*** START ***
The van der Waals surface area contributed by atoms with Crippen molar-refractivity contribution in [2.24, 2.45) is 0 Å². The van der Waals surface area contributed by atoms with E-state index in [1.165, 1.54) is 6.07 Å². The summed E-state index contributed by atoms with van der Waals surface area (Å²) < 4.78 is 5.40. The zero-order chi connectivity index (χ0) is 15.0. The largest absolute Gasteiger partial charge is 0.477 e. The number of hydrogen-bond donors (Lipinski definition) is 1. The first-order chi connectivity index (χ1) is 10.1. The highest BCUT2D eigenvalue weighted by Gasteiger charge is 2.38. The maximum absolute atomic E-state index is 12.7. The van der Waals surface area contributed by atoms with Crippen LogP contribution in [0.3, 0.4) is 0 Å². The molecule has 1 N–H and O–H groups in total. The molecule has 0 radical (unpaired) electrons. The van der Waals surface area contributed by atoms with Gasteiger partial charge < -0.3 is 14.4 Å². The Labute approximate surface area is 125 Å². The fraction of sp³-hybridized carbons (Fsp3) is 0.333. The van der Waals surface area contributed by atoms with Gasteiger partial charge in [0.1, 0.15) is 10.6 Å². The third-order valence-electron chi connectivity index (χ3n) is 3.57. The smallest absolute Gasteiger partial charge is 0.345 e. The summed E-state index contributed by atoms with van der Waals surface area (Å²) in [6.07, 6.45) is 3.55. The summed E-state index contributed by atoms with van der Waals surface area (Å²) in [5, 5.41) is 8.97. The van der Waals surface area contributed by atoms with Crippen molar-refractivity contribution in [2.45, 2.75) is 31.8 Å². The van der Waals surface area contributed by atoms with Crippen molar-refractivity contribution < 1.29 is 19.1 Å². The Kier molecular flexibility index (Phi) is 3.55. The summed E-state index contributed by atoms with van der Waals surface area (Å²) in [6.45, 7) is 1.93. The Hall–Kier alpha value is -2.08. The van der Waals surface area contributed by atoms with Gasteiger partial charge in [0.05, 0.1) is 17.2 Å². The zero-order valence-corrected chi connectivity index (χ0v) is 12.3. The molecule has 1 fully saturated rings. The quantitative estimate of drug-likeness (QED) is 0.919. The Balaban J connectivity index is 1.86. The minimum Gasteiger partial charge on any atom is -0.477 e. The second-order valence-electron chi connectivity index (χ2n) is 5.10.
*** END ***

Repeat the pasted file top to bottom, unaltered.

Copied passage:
The van der Waals surface area contributed by atoms with Crippen molar-refractivity contribution in [2.24, 2.45) is 0 Å². The van der Waals surface area contributed by atoms with E-state index in [1.165, 1.54) is 6.07 Å². The summed E-state index contributed by atoms with van der Waals surface area (Å²) < 4.78 is 5.40. The zero-order chi connectivity index (χ0) is 15.0. The largest absolute Gasteiger partial charge is 0.477 e. The number of hydrogen-bond donors (Lipinski definition) is 1. The first-order chi connectivity index (χ1) is 10.1. The highest BCUT2D eigenvalue weighted by Gasteiger charge is 2.38. The maximum absolute atomic E-state index is 12.7. The van der Waals surface area contributed by atoms with Crippen LogP contribution in [0.3, 0.4) is 0 Å². The molecule has 1 N–H and O–H groups in total. The molecule has 0 radical (unpaired) electrons. The van der Waals surface area contributed by atoms with Gasteiger partial charge < -0.3 is 14.4 Å². The Labute approximate surface area is 125 Å². The fraction of sp³-hybridized carbons (Fsp3) is 0.333. The van der Waals surface area contributed by atoms with Gasteiger partial charge in [0.1, 0.15) is 10.6 Å². The third-order valence-electron chi connectivity index (χ3n) is 3.57. The smallest absolute Gasteiger partial charge is 0.345 e. The summed E-state index contributed by atoms with van der Waals surface area (Å²) in [6.07, 6.45) is 3.55. The summed E-state index contributed by atoms with van der Waals surface area (Å²) in [5, 5.41) is 8.97. The van der Waals surface area contributed by atoms with Crippen molar-refractivity contribution in [2.45, 2.75) is 31.8 Å². The van der Waals surface area contributed by atoms with Crippen molar-refractivity contribution < 1.29 is 19.1 Å². The Kier molecular flexibility index (Phi) is 3.55. The summed E-state index contributed by atoms with van der Waals surface area (Å²) in [6.45, 7) is 1.93. The Hall–Kier alpha value is -2.08. The van der Waals surface area contributed by atoms with Gasteiger partial charge in [0.05, 0.1) is 17.2 Å². The zero-order valence-corrected chi connectivity index (χ0v) is 12.3. The molecule has 1 fully saturated rings. The quantitative estimate of drug-likeness (QED) is 0.919. The Balaban J connectivity index is 1.86. The minimum Gasteiger partial charge on any atom is -0.477 e. The second-order valence-electron chi connectivity index (χ2n) is 5.10.